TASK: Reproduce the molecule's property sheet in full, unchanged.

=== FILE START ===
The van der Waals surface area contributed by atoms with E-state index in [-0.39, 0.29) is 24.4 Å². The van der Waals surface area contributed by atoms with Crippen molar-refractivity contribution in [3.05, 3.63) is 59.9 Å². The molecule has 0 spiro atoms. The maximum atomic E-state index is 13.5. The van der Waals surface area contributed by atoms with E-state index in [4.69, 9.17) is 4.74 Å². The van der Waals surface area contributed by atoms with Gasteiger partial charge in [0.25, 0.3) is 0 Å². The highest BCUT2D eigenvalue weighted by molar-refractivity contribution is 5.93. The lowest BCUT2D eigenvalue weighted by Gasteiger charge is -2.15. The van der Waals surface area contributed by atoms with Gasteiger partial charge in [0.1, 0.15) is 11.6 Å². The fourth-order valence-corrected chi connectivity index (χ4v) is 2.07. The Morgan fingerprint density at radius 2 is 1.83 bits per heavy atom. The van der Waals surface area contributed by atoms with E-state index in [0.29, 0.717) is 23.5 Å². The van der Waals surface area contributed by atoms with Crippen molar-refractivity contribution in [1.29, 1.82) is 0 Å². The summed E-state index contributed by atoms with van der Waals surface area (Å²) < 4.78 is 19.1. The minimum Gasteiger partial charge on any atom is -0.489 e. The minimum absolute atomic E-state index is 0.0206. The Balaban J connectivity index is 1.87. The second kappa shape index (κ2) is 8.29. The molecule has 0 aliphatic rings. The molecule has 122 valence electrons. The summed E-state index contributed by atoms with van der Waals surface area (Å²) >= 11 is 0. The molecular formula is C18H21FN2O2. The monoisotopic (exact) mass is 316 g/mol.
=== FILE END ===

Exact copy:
The van der Waals surface area contributed by atoms with E-state index in [-0.39, 0.29) is 24.4 Å². The van der Waals surface area contributed by atoms with Crippen molar-refractivity contribution in [3.05, 3.63) is 59.9 Å². The molecule has 0 spiro atoms. The maximum atomic E-state index is 13.5. The van der Waals surface area contributed by atoms with E-state index in [4.69, 9.17) is 4.74 Å². The van der Waals surface area contributed by atoms with Gasteiger partial charge in [0.25, 0.3) is 0 Å². The highest BCUT2D eigenvalue weighted by molar-refractivity contribution is 5.93. The lowest BCUT2D eigenvalue weighted by Gasteiger charge is -2.15. The van der Waals surface area contributed by atoms with Gasteiger partial charge in [0.1, 0.15) is 11.6 Å². The fourth-order valence-corrected chi connectivity index (χ4v) is 2.07. The Morgan fingerprint density at radius 2 is 1.83 bits per heavy atom. The van der Waals surface area contributed by atoms with E-state index in [0.29, 0.717) is 23.5 Å². The van der Waals surface area contributed by atoms with Crippen molar-refractivity contribution in [1.29, 1.82) is 0 Å². The summed E-state index contributed by atoms with van der Waals surface area (Å²) < 4.78 is 19.1. The minimum Gasteiger partial charge on any atom is -0.489 e. The minimum absolute atomic E-state index is 0.0206. The Balaban J connectivity index is 1.87. The second kappa shape index (κ2) is 8.29. The molecule has 0 aliphatic rings. The molecule has 122 valence electrons. The summed E-state index contributed by atoms with van der Waals surface area (Å²) >= 11 is 0. The molecular formula is C18H21FN2O2. The monoisotopic (exact) mass is 316 g/mol.